US-China Trade/Tariff Update

According to an old adage, “the more things change, the more they stay the same……..”  Or do they?  I guess we’ll see, as some relatively significant movement has been made in trade negotiations between the US and China.

Though no conclusion to this situation is imminent, it has been reported that “President Donald Trump announced that the first part (“Phase 1”) of the trade deal between the United States and China will be signed in Washington on January 15.  In a tweet, President Trump wrote that “high-level representatives” from China will travel to the White House for the signing ceremony, and that he will be traveling to Beijing at a later date to begin talks about Phase 2 of the trade deal.  The full terms of the deal have yet to be revealed. However, the United States is expected to suspend tariffs on $160 billion worth of Chinese goods, including smartphones and toys. China is expected to increase purchases of American agricultural products and improve protections for intellectual property. (”https://www.eastwestbank.com)

Any step toward a de-escalation in tariff assessments/enactments is generally considered as a positive step toward the trade war resolution.

Secondly, the long-awaited United States-Mexico-Canada Agreement (“USMCA”) drafted by the administration is finally being recognized and addressed by Congress.  Though from our vantage point there doesn’t seem to be any direct language regarding specific timber/lumber trade expectations, the agreement does generically strengthen the arrangement between our two best trading partners, and the thought in some circles is that a formalized agreement between the US, Canada and Mexico puts additional pressure on China to reconsider the lop-sided trade arrangements the US has been dealing with for decades. Of interest, the December 6, 2019 Weekly Hardwood Review (WHR) reports that though the current level of demand for cherry ended in June, “the 84% year-to-date increase in cherry exports to non-Chinese markets through September – most notably to Mexico – offset exactly half of the lost volume to China…….” A formal USMCA arrangement might strengthen that commitment of Mexican demand.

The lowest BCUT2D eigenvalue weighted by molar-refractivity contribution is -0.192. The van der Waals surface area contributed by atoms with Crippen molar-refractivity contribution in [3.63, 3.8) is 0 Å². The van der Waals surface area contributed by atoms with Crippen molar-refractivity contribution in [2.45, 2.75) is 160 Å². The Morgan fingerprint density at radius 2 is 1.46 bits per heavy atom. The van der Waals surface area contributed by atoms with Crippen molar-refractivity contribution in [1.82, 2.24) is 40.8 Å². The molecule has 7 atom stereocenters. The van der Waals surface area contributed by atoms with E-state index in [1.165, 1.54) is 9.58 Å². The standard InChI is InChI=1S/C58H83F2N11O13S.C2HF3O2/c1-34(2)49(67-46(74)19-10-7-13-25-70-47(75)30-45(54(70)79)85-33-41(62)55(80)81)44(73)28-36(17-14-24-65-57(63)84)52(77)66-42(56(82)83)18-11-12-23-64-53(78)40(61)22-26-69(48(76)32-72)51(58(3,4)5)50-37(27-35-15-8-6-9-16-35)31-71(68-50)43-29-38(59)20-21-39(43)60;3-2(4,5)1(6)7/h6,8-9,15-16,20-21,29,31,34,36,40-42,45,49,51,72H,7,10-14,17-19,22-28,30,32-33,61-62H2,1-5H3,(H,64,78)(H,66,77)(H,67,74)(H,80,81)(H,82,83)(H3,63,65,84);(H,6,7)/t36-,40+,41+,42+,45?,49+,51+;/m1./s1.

As they say, though, tomorrow is another day.  And a new day will surely present us with a different twist on the US-Chinese Trade negotiations.  We will try to keep you up-to-date as best we can with news on how the ongoing circumstances continue to affect our hardwood timber/lumber markets.

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